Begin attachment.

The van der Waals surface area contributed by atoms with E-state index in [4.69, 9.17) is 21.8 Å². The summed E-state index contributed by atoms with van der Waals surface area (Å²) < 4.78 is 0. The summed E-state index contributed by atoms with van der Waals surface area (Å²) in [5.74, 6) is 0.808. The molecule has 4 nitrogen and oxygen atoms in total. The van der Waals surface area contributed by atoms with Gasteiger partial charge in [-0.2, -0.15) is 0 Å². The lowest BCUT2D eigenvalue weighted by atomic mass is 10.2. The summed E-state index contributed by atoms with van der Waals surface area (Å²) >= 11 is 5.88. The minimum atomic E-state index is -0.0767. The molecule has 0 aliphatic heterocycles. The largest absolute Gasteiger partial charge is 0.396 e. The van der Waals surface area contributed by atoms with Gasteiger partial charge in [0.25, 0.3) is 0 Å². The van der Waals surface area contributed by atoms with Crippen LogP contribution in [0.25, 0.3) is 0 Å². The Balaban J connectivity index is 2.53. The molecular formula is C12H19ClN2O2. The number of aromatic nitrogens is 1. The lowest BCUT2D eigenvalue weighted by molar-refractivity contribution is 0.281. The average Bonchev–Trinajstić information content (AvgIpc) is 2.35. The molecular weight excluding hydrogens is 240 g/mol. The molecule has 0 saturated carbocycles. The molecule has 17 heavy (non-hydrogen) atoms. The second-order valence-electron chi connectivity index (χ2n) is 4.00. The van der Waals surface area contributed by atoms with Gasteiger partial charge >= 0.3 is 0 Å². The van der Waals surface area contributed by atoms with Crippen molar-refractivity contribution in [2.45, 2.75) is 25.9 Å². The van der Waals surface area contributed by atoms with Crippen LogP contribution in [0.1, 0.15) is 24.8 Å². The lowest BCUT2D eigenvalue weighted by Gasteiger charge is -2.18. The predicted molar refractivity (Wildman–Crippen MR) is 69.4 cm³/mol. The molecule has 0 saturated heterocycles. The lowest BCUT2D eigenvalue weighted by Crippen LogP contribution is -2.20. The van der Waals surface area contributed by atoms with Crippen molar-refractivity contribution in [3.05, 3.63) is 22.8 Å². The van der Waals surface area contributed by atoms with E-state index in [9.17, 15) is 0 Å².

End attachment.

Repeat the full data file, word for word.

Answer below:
The van der Waals surface area contributed by atoms with E-state index in [4.69, 9.17) is 21.8 Å². The summed E-state index contributed by atoms with van der Waals surface area (Å²) < 4.78 is 0. The summed E-state index contributed by atoms with van der Waals surface area (Å²) in [5.74, 6) is 0.808. The molecule has 4 nitrogen and oxygen atoms in total. The van der Waals surface area contributed by atoms with Gasteiger partial charge in [-0.2, -0.15) is 0 Å². The lowest BCUT2D eigenvalue weighted by atomic mass is 10.2. The summed E-state index contributed by atoms with van der Waals surface area (Å²) >= 11 is 5.88. The minimum atomic E-state index is -0.0767. The molecule has 0 aliphatic heterocycles. The largest absolute Gasteiger partial charge is 0.396 e. The van der Waals surface area contributed by atoms with Gasteiger partial charge in [0.25, 0.3) is 0 Å². The van der Waals surface area contributed by atoms with Crippen LogP contribution in [0.25, 0.3) is 0 Å². The Balaban J connectivity index is 2.53. The molecular formula is C12H19ClN2O2. The number of aromatic nitrogens is 1. The lowest BCUT2D eigenvalue weighted by molar-refractivity contribution is 0.281. The average Bonchev–Trinajstić information content (AvgIpc) is 2.35. The molecular weight excluding hydrogens is 240 g/mol. The molecule has 0 saturated carbocycles. The molecule has 17 heavy (non-hydrogen) atoms. The second-order valence-electron chi connectivity index (χ2n) is 4.00. The van der Waals surface area contributed by atoms with Gasteiger partial charge >= 0.3 is 0 Å². The van der Waals surface area contributed by atoms with Crippen molar-refractivity contribution in [2.45, 2.75) is 25.9 Å². The van der Waals surface area contributed by atoms with Crippen LogP contribution in [0.1, 0.15) is 24.8 Å². The lowest BCUT2D eigenvalue weighted by Gasteiger charge is -2.18. The predicted molar refractivity (Wildman–Crippen MR) is 69.4 cm³/mol. The molecule has 0 saturated heterocycles. The lowest BCUT2D eigenvalue weighted by Crippen LogP contribution is -2.20. The van der Waals surface area contributed by atoms with Crippen molar-refractivity contribution in [3.05, 3.63) is 22.8 Å². The van der Waals surface area contributed by atoms with E-state index in [9.17, 15) is 0 Å².